The group’s currently trading well ahead of its long-term average on a forward price-to-earning basis. But this isn’t a perfect measure as the long-term average has been distorted by Covid-19 disruption. Mid-term targets look achievable, with scope for some positive surprises in our eyes, but there are no guarantees. With no dividend currently on offer to make the wait more palatable, shareholders should be prepared to stomach some turbulence along the way.

The author holds shares in Rolls Royce.

Environmental, social and governance (ESG) risk

The aerospace and defence sector is high-risk in terms of ESG. Product governance and business ethics are key risk drivers. Carbon emissions from products and services, data privacy and security and labour relations are also contributors to ESG risk.

According to Sustainalytics, Rolls Royce’s management of ESG risk is strong. It has set up a safety, ethics & sustainability committee to oversee ESG issues and executive compensation is tied to performance on these issues. There is also a strong environmental policy, including a commitment to net zero and interim targets, and whistle-blower programme. However, ESG-related disclosure falls short of best practice.

Rolls Royce key facts

All ratios are sourced from Refinitiv, based on the previous day’s closing values. Please remember yields are variable and not a reliable indicator of future income. Keep in mind key figures shouldn’t be looked at on their own – it’s important to understand the big picture.

This article is original Hargreaves Lansdown content, published by Hargreaves Lansdown. It was correct as at the date of publication, and our views may have changed since then. Unless otherwise stated estimates, including prospective yields, are a consensus of analyst forecasts provided by Refinitiv. These estimates are not a reliable indicator of future performance. Yields are variable and not guaranteed. Investments rise and fall in value so investors could make a loss.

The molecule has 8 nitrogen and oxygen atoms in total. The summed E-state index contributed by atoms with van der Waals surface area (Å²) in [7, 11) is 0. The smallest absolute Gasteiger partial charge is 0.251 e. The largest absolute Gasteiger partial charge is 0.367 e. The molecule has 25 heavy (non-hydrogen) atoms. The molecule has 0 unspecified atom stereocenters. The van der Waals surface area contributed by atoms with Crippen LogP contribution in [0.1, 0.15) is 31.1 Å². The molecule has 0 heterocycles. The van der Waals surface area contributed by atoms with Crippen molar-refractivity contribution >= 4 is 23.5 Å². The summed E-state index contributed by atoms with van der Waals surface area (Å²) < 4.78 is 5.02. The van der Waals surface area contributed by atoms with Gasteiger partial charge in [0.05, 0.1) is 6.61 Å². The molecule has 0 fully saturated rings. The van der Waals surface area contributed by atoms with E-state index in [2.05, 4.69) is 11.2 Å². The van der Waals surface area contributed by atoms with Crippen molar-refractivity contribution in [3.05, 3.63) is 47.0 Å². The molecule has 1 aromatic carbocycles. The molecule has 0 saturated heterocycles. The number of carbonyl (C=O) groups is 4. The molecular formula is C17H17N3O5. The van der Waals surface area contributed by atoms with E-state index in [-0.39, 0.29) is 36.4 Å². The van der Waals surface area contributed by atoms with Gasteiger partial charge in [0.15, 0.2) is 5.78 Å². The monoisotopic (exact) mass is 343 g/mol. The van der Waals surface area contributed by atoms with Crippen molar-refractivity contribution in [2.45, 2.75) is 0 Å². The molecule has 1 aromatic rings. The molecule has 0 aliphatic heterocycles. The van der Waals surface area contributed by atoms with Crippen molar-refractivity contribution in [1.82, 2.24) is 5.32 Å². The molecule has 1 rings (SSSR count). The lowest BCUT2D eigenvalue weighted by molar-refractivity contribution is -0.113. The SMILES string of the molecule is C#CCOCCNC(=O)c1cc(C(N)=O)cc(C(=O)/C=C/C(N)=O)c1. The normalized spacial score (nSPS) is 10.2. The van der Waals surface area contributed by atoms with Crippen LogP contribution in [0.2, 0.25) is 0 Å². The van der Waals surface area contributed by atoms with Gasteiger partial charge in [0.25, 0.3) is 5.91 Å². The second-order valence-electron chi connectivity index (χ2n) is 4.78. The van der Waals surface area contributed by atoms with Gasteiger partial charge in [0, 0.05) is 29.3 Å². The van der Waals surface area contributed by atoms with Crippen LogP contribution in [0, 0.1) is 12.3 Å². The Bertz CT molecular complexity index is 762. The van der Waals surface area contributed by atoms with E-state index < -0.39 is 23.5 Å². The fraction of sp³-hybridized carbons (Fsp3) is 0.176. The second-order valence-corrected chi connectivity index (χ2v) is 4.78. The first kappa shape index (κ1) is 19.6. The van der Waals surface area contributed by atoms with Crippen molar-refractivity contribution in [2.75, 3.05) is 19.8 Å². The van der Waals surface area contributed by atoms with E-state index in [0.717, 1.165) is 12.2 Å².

This article is not advice or a recommendation to buy, sell or hold any investment. No view is given on the present or future value or price of any investment, and investors should form their own view on any proposed investment. This article has not been prepared in accordance with legal requirements designed to promote the independence of investment research and is considered a marketing communication. Non-independent research is not subject to FCA rules prohibiting dealing ahead of research, however HL has put controls in place (including dealing restrictions, physical and information barriers) to manage potential conflicts of interest presented by such dealing. Please see our full non-independent research disclosure for more information.

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Written by
Aarin Chiekrie
Aarin Chiekrie
Equity Analyst

Aarin is a member of the Equity Research team. Alongside our other analysts, he provides regular research and analysis on individual companies and wider sectors. Having a keen interest in global economics, he knows how macro-events can impact individual companies.

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Article history
Published: 22nd February 2024